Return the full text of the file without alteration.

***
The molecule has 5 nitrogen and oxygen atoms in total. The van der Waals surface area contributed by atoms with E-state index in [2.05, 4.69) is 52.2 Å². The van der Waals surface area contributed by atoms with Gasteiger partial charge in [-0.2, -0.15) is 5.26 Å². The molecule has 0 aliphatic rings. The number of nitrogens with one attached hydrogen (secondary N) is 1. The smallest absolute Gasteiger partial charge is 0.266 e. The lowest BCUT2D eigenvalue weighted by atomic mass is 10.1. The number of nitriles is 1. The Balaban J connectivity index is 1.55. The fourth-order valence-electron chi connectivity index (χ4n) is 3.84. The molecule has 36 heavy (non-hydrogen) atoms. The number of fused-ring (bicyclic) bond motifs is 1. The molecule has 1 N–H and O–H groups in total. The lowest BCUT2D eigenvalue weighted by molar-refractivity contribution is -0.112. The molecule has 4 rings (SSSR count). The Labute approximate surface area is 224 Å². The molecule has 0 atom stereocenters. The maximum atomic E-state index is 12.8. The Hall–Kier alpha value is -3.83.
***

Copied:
The molecule has 5 nitrogen and oxygen atoms in total. The van der Waals surface area contributed by atoms with E-state index in [2.05, 4.69) is 52.2 Å². The van der Waals surface area contributed by atoms with Gasteiger partial charge in [-0.2, -0.15) is 5.26 Å². The molecule has 0 aliphatic rings. The number of nitrogens with one attached hydrogen (secondary N) is 1. The smallest absolute Gasteiger partial charge is 0.266 e. The lowest BCUT2D eigenvalue weighted by atomic mass is 10.1. The number of nitriles is 1. The Balaban J connectivity index is 1.55. The fourth-order valence-electron chi connectivity index (χ4n) is 3.84. The molecule has 36 heavy (non-hydrogen) atoms. The number of fused-ring (bicyclic) bond motifs is 1. The molecule has 1 N–H and O–H groups in total. The lowest BCUT2D eigenvalue weighted by molar-refractivity contribution is -0.112. The molecule has 4 rings (SSSR count). The Labute approximate surface area is 224 Å². The molecule has 0 atom stereocenters. The maximum atomic E-state index is 12.8. The Hall–Kier alpha value is -3.83.